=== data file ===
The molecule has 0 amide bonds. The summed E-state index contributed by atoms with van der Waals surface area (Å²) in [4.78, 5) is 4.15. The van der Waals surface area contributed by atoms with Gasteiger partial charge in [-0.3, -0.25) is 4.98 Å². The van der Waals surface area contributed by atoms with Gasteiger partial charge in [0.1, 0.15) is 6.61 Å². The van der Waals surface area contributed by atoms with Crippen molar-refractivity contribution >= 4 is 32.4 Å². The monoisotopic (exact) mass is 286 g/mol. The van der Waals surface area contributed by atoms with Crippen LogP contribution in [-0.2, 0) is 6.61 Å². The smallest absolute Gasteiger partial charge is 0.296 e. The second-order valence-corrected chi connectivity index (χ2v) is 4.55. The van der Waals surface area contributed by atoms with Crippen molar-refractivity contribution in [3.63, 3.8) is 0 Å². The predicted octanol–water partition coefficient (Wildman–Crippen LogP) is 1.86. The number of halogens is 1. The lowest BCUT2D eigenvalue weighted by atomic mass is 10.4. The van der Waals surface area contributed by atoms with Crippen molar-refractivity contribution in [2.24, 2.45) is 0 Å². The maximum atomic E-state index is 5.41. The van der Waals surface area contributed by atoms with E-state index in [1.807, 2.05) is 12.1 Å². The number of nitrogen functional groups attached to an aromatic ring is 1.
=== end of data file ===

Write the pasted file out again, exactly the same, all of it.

The molecule has 0 amide bonds. The summed E-state index contributed by atoms with van der Waals surface area (Å²) in [4.78, 5) is 4.15. The van der Waals surface area contributed by atoms with Gasteiger partial charge in [-0.3, -0.25) is 4.98 Å². The van der Waals surface area contributed by atoms with Gasteiger partial charge in [0.1, 0.15) is 6.61 Å². The van der Waals surface area contributed by atoms with Crippen molar-refractivity contribution >= 4 is 32.4 Å². The monoisotopic (exact) mass is 286 g/mol. The van der Waals surface area contributed by atoms with Crippen LogP contribution in [-0.2, 0) is 6.61 Å². The smallest absolute Gasteiger partial charge is 0.296 e. The second-order valence-corrected chi connectivity index (χ2v) is 4.55. The van der Waals surface area contributed by atoms with Crippen molar-refractivity contribution in [3.63, 3.8) is 0 Å². The predicted octanol–water partition coefficient (Wildman–Crippen LogP) is 1.86. The number of halogens is 1. The lowest BCUT2D eigenvalue weighted by atomic mass is 10.4. The van der Waals surface area contributed by atoms with Crippen molar-refractivity contribution in [2.24, 2.45) is 0 Å². The maximum atomic E-state index is 5.41. The van der Waals surface area contributed by atoms with E-state index in [1.807, 2.05) is 12.1 Å². The number of nitrogen functional groups attached to an aromatic ring is 1.